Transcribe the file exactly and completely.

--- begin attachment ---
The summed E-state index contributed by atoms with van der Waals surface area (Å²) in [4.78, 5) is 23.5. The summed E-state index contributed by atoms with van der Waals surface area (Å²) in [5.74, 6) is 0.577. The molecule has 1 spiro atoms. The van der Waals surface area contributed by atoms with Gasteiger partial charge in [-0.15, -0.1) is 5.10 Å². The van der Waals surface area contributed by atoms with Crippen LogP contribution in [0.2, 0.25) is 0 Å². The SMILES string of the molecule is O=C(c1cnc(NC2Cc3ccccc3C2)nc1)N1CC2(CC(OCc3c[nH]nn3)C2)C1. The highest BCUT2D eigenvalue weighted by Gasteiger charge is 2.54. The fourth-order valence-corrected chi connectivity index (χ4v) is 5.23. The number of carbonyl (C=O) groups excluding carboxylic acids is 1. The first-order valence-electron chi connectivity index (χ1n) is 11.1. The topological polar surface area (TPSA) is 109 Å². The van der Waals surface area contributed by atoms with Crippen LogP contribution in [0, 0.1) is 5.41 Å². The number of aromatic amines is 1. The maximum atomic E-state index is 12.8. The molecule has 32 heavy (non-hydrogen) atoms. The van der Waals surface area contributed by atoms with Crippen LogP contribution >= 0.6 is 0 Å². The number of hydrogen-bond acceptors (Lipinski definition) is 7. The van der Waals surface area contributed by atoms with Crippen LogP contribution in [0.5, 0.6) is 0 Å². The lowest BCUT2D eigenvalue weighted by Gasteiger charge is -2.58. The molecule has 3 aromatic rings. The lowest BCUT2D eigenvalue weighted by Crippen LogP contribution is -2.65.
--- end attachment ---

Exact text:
The summed E-state index contributed by atoms with van der Waals surface area (Å²) in [4.78, 5) is 23.5. The summed E-state index contributed by atoms with van der Waals surface area (Å²) in [5.74, 6) is 0.577. The molecule has 1 spiro atoms. The van der Waals surface area contributed by atoms with Gasteiger partial charge in [-0.15, -0.1) is 5.10 Å². The van der Waals surface area contributed by atoms with Crippen LogP contribution in [0.2, 0.25) is 0 Å². The SMILES string of the molecule is O=C(c1cnc(NC2Cc3ccccc3C2)nc1)N1CC2(CC(OCc3c[nH]nn3)C2)C1. The highest BCUT2D eigenvalue weighted by Gasteiger charge is 2.54. The fourth-order valence-corrected chi connectivity index (χ4v) is 5.23. The number of carbonyl (C=O) groups excluding carboxylic acids is 1. The first-order valence-electron chi connectivity index (χ1n) is 11.1. The topological polar surface area (TPSA) is 109 Å². The van der Waals surface area contributed by atoms with Crippen LogP contribution in [0, 0.1) is 5.41 Å². The number of aromatic amines is 1. The maximum atomic E-state index is 12.8. The molecule has 32 heavy (non-hydrogen) atoms. The van der Waals surface area contributed by atoms with Crippen LogP contribution >= 0.6 is 0 Å². The number of hydrogen-bond acceptors (Lipinski definition) is 7. The van der Waals surface area contributed by atoms with Crippen LogP contribution in [0.5, 0.6) is 0 Å². The lowest BCUT2D eigenvalue weighted by Gasteiger charge is -2.58. The molecule has 3 aromatic rings. The lowest BCUT2D eigenvalue weighted by Crippen LogP contribution is -2.65.